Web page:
ORONO – You see them everywhere. Now, you’ll soon be able to see the wood from Norway Spruce trees being used to build homes. Lumber made from the same kind of tree used as the Christmas trees in Rockefeller Center will be available for contractors, thanks to the University of Maine.
It’s been nearly 100 years since a new species of wood has been proven to be structurally sound to be used in construction. And, after a year of testing, the Norway Spruce has received the American Lumber Standards seal of approval.
“For the industry, it’s huge because it adds a whole new resource that was unavailable to them for construction material,” said Jeff Easterling, president off the Northeastern Lumber Manufacturers Association.
Students and staff at the University of Maine’s Advanced Structures and Composites Center played critical roles in proving the Norway Spruce could handle the stress associated with being part of a structure.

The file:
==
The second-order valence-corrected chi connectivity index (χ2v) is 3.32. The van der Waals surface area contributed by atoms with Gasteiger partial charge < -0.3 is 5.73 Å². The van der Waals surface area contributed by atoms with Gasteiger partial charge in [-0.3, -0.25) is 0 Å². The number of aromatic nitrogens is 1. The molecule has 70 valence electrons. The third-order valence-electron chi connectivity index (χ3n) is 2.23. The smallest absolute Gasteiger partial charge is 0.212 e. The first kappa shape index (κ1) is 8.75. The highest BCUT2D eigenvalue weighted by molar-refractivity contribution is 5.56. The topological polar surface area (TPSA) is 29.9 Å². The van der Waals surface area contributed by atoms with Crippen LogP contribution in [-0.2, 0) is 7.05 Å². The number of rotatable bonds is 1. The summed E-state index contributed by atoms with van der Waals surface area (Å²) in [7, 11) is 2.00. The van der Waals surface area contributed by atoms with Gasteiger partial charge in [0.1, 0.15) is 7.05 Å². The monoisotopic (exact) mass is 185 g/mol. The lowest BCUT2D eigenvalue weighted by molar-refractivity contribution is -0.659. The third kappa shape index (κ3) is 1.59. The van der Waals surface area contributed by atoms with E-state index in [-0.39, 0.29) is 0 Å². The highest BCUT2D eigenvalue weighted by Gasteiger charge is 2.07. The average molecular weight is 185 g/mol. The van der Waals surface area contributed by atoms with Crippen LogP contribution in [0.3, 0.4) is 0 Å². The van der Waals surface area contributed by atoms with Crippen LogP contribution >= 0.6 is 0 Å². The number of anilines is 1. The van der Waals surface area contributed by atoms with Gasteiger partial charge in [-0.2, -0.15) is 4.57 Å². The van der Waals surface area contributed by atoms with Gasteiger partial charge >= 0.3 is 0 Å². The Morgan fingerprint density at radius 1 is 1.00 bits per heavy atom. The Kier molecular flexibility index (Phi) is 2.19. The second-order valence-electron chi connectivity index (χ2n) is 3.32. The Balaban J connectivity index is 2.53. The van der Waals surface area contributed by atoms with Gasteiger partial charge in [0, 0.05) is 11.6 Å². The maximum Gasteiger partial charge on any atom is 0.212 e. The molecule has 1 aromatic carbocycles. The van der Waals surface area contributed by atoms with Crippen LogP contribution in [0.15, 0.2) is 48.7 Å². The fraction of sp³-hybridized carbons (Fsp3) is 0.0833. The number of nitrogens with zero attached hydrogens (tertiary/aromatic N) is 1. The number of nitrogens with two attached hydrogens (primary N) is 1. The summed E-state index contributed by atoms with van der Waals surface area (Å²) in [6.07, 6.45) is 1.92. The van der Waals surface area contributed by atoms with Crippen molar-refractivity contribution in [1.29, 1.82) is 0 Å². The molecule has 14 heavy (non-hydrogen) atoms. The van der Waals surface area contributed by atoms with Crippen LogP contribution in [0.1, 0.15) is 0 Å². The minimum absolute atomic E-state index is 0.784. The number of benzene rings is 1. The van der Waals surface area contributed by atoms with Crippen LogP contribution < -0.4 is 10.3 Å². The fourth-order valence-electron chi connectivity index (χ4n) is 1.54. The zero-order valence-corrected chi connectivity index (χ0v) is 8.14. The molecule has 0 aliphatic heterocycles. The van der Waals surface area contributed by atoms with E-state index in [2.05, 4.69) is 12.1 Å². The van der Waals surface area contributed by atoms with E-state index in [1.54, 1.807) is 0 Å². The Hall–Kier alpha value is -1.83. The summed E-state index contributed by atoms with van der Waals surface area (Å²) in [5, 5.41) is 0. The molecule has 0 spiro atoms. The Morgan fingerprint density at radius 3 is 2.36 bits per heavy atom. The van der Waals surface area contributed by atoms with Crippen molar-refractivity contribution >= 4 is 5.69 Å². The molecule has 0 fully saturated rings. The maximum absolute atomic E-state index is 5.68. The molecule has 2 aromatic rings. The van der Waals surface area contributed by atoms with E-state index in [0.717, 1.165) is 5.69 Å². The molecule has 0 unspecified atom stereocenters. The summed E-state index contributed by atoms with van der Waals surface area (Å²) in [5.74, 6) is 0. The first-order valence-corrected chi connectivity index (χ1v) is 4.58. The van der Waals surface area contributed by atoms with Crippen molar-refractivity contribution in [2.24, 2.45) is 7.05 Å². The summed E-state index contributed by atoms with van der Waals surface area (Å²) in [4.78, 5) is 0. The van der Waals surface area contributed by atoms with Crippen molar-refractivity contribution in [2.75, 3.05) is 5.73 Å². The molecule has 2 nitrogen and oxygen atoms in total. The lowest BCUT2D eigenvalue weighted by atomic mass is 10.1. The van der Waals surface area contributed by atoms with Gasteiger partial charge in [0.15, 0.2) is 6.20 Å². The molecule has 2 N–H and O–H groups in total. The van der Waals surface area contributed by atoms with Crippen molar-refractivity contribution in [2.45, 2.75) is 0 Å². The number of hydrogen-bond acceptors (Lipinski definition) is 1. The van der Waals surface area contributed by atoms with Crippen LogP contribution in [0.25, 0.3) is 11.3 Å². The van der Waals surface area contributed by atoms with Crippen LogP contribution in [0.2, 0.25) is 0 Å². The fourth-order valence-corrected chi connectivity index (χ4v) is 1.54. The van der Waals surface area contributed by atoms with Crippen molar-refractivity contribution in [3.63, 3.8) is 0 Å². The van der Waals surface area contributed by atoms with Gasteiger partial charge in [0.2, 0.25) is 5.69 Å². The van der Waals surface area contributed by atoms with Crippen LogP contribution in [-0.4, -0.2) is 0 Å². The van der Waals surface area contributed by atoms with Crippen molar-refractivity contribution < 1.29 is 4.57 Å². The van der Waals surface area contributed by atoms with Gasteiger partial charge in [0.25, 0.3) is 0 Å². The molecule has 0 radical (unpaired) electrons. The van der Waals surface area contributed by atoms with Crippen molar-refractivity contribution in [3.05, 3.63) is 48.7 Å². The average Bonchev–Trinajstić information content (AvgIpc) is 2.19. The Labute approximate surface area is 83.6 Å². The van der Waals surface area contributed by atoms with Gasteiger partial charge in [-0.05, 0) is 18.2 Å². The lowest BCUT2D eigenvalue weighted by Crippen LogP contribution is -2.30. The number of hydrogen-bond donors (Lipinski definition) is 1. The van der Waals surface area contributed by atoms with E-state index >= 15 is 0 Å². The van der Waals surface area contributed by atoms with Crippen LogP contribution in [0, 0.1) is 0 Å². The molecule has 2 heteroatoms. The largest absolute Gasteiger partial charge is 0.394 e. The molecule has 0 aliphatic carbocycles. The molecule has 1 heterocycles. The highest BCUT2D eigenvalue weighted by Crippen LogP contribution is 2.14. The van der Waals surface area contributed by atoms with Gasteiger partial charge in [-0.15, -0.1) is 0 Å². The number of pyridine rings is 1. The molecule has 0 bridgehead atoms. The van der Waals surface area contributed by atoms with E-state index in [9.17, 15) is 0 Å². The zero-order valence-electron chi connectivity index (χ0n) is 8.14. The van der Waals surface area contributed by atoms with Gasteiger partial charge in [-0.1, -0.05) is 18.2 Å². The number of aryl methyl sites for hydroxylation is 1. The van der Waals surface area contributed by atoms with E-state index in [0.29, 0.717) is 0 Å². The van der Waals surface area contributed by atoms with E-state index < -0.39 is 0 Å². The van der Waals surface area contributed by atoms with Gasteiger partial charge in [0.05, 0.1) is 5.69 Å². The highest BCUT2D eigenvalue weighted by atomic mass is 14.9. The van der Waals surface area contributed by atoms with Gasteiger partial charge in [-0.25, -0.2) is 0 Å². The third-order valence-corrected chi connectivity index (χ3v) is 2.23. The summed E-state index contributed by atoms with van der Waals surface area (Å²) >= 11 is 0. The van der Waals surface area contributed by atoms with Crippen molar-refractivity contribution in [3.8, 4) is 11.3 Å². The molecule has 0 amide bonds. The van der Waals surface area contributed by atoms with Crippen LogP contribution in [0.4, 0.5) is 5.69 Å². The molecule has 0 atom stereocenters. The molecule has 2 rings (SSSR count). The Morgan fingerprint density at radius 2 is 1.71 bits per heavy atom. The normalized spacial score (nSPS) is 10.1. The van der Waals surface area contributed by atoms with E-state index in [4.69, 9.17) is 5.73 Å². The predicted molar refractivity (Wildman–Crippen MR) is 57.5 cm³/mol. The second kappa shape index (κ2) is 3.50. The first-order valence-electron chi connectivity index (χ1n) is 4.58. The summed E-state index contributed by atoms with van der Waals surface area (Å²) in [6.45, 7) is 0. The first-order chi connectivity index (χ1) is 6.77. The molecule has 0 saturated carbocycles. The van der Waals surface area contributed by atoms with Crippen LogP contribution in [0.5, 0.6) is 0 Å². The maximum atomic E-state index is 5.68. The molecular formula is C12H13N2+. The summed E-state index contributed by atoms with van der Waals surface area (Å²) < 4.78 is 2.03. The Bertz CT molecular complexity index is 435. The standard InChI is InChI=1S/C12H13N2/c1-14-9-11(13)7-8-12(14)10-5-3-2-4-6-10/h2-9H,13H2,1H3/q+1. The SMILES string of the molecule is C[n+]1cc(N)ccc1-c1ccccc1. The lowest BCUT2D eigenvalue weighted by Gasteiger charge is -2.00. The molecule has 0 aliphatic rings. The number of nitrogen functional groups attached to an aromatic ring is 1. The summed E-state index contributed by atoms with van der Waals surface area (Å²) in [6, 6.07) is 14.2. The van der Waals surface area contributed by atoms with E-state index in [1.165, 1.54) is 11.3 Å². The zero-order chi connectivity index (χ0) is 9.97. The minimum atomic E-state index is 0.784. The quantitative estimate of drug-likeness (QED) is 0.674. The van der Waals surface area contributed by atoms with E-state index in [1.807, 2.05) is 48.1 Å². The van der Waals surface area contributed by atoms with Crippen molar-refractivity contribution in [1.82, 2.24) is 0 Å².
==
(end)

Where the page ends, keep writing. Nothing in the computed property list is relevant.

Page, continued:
“We did basic structural testing with two-by-fours, two-by-sixes and two-by-eights in edgewise bending and also tension testing. Being able to be part of this is just…dream,” said Ben Farber, a UMaine grad student who worked on the project.
In a demonstration Wednesday morning, one Norway Spruce board withstood the four-point bending test until more than 1,600 pounds of pressure was exerted on it.
“So it gives a higher quality mix of logs going into the lumber we make, which helps us on the sales end,” said Jason Brochu, co-president of the Pleasant River Lumber Company.
J.D. Irving is the largest single landowner in the state. The director of its Maine operations is Anthony Hourihan. He says the Canadian company’s officials hoped this day would come.
“We started planting Norway Spruce around 1988. And in Maine, we’ve planted 9 million Norway Spruce seedlings, not knowing what the market held,” said Hourihan.
It was during the 1860s when Norway Spruce first made its way to North America. And it’s been since the 1920s, that a species of lumber has been certified construction worthy.